Wednesday, 12 January 2005
Hurricane Isabel: A numerical model study of storm surge along the east coast of the United States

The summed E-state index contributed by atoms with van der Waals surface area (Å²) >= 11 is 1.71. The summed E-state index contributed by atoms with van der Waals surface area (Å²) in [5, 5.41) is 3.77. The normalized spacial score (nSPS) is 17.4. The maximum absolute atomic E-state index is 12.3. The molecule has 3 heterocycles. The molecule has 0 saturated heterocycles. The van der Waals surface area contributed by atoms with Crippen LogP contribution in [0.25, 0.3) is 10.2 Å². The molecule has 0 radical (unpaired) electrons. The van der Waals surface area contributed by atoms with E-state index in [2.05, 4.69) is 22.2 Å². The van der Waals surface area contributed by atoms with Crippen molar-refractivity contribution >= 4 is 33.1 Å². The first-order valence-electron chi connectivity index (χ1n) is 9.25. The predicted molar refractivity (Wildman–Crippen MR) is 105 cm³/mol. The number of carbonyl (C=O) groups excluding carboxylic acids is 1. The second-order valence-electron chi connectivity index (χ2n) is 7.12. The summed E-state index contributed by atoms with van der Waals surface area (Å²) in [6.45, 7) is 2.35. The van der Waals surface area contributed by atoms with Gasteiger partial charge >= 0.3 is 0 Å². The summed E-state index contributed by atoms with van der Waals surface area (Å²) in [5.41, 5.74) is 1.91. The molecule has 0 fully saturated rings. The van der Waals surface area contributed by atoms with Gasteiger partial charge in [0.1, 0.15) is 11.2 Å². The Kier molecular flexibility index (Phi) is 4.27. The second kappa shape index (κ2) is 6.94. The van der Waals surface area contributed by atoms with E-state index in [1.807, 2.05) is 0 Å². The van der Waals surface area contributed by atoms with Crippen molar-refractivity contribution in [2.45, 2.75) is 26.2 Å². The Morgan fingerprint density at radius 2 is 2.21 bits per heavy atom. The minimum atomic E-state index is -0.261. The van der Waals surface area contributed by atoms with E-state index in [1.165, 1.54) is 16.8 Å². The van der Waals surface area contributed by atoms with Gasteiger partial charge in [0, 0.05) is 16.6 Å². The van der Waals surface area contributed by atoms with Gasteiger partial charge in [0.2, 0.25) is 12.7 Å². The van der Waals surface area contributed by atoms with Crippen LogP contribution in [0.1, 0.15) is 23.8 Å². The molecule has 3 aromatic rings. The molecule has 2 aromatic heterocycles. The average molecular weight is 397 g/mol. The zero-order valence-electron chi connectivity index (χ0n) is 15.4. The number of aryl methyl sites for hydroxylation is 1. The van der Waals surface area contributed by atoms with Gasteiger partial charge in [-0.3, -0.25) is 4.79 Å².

A two-dimensional, barotropic tide/surge forecast system, PCTides, developed by the U.S. Naval Research Laboratory, was used to study the prediction of storm surge associated with the approach and landfall of hurricane Isabel on the east coast of the United States in September 2003. PCTides was driven by three different forecast wind/surface pressure fields: the Navy Operational Global Atmospheric Prediction System (NOGAPS), the Navy’s Coupled Oceanic and Atmospheric Mesoscale Prediction System (COAMPS) and by a forecast developed using the Holland hurricane prediction model and a pathway predicted by the National Hurricane Center (NHC) before landfall. The Holland model was also run in a hindcast mode using the observed path of Hurricane Isabel. Results of the modeled storm surge were compared to National Oceanic and Atmospheric Administration (NOAA) water level observations at key locations along the hurricane’s path. Using winds and pressures defined from the observed path, PCTides was able to provide a very reasonable tide/surge prediction along the coast. Of the forecast cases, the surge generated by the COAMPS forcing was more accurate than that generated by the NOGAPS forcing, but both atmospheric models forecast a storm track west of the observed track. The path generated from the National Hurricane Center’s prediction, prior to landfall, had an eastward bias. Results from this case were not as accurate as the COAMPS driven model results.